Glycated haemoglobin (HbA1c) is an indicator of average blood glucose concentrations over the preceding 3 months, is simpler to perform than either a fasting glucose or glucose tolerance test and is associated with a worse prognosis in some clinical settings. However, its relationship to survival in patients with suspected heart failure has not been studied.Methods:
Patients referred to a community-based heart failure clinic with suspected heart failure had a comprehensive assessment including the measurement of HbA1c. For this analysis, patients with DM or who started diabetic medication in the subsequent 12 months, which might influence HbA1c, were excluded.Findings:
Of 970 non-diabetic patients referred between 2001 and 2004, the median age was 72 years (range 25 to 96 years), 56% were men, 45% had left ventricular ejection fraction (LVEF) ≤45%, and 50% had an HbA1c >6% (upper reference limit). Among patients with LVEF ≤45%, there was an abrupt increase in mortality in those with an HbA1c >6.7% (n = 68) compared with those with HbA1c ≤6.7% (n = 368) (hazard ratio (HR): 2.4, p<0.001), and this persisted after adjustment for age and comorbidity (HR 1.9, p = 0.008); respective 1-year mortalities were 26.5% and 9.4%. This increase in mortality was not seen in those with LVEF >45% (HR 1.44, p = 0.36 after adjustment).Interpretation:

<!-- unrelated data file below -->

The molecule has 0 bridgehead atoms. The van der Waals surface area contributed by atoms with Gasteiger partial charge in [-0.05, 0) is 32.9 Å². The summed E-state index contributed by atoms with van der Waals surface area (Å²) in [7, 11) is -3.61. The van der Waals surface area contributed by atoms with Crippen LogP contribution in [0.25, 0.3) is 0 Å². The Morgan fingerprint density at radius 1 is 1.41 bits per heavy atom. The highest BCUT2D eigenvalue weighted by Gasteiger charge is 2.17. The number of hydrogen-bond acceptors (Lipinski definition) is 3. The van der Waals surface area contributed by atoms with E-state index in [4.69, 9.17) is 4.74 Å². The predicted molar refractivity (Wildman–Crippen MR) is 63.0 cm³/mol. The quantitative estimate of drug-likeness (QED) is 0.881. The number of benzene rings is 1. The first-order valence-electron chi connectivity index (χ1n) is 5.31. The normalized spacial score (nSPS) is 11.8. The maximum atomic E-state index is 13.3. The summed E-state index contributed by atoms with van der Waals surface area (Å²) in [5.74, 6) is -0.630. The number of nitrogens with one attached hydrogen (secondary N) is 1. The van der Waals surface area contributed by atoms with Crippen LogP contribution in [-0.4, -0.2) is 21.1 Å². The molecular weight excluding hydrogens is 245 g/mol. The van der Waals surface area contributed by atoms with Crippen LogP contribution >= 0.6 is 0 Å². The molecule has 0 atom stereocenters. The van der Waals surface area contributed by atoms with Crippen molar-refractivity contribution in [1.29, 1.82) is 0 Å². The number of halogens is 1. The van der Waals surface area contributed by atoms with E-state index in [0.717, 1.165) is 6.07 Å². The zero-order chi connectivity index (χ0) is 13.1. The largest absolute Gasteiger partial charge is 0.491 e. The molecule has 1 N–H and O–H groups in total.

The abrupt increase in mortality with HbA1c may make it a useful risk stratification tool in non-diabetic patients with LVEF ≤45% which could help improve clinical management.